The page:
Despite the e-Portfolio maintenance, the quarterly inservices, coffee and commenting, or work you do with the team you’re on, our jobs at the Writing Center come down to one thing: collaborating with writers about the one thing we all have in common—our obligatory, love-hate relationship with writing. We come into the Writing Center knowing that the main task of the day will be creating some sort of shared understanding with who is, usually, a stranger. This certainly demands effective communication, but similarly if not more importantly, a good environment to do so.
The loop location provides this in a sense. With its outdated furniture, whimsical Ikea chairs that you have to spin in to change height, nonsensical artwork, and some sort of oddly-placed fishbowl, the loop UCWbL provides writers and tutors with a lax environment with a plethora of conversation starters.
The Lincoln Park campus location is great too. At the center of the SAC, the newly decorated Lincoln Park location seems central to the campus itself. The centrality speaks to the importance, if not tenderness, of the LP UCWbL.
A laidback environment is just as much of a necessity as a note-taker in a face-to-face appointment. Without it, we’d leave confused, uptight, and without a clear idea of what just went on or where we should go next.
With all that being said, I will make my case for the one thing that both locations are missing. One thing that would add to the seemingly perfect environments in a way that would benefit tutors, fellows, writers and directors alike. We, the University Center for Writing-based Learning, need an UCWbL mascot. Not some sweaty man in a 50 pound costume, no. But a real, live UCWbL animal that we could care for, love, and most importantly reap inspiration from. This could be in the form of a cat, a fish, a hamster, or my cute-as-can-be Boston terrier, Lola (see below). But whoever, whatever this mascot may be, I think I speak for everyone when I say that at best, we need this mascot. At worst, we are contributing to our own downfall without one.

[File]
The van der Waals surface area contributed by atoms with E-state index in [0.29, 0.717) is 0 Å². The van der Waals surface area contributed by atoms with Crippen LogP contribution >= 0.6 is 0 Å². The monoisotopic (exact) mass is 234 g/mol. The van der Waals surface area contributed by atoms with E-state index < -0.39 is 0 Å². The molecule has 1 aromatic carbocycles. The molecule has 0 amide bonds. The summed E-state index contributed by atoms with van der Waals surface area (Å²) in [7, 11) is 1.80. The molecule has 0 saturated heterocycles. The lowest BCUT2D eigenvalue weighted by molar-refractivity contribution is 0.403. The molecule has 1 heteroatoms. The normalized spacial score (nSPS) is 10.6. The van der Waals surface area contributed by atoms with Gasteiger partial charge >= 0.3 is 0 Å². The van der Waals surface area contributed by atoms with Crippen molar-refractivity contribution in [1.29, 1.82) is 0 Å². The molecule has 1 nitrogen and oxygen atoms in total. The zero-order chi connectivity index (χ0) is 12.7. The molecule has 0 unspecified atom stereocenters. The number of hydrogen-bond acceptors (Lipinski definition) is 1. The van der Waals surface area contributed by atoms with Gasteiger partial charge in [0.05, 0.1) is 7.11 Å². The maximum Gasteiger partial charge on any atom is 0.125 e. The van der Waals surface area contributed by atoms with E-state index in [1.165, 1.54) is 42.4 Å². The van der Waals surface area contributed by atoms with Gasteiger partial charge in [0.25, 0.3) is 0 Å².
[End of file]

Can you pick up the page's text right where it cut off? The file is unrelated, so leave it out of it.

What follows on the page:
Stuck trying to condense a thesis statement? Ask Lola. She doesn’t even talk! So imagine the conciseness of the thesis statements she’d form.
Having trouble with pronunciation in a conversation partner appointment? Lola uses body language, signals and indisputable sounds to communicate, so there’s no way she could possibly be stumped.
As amazing as Carolyn Rudinsky’s inservice on emotionally-charged appointments was, I think we all know what the real solution is. Go to our UCWbL mascot for a motivational pep-talk from an undeniably cute, free-spirited, cuddly, (or scaly?) mascot. If that doesn’t cheer a writer up, I’m not sure what will.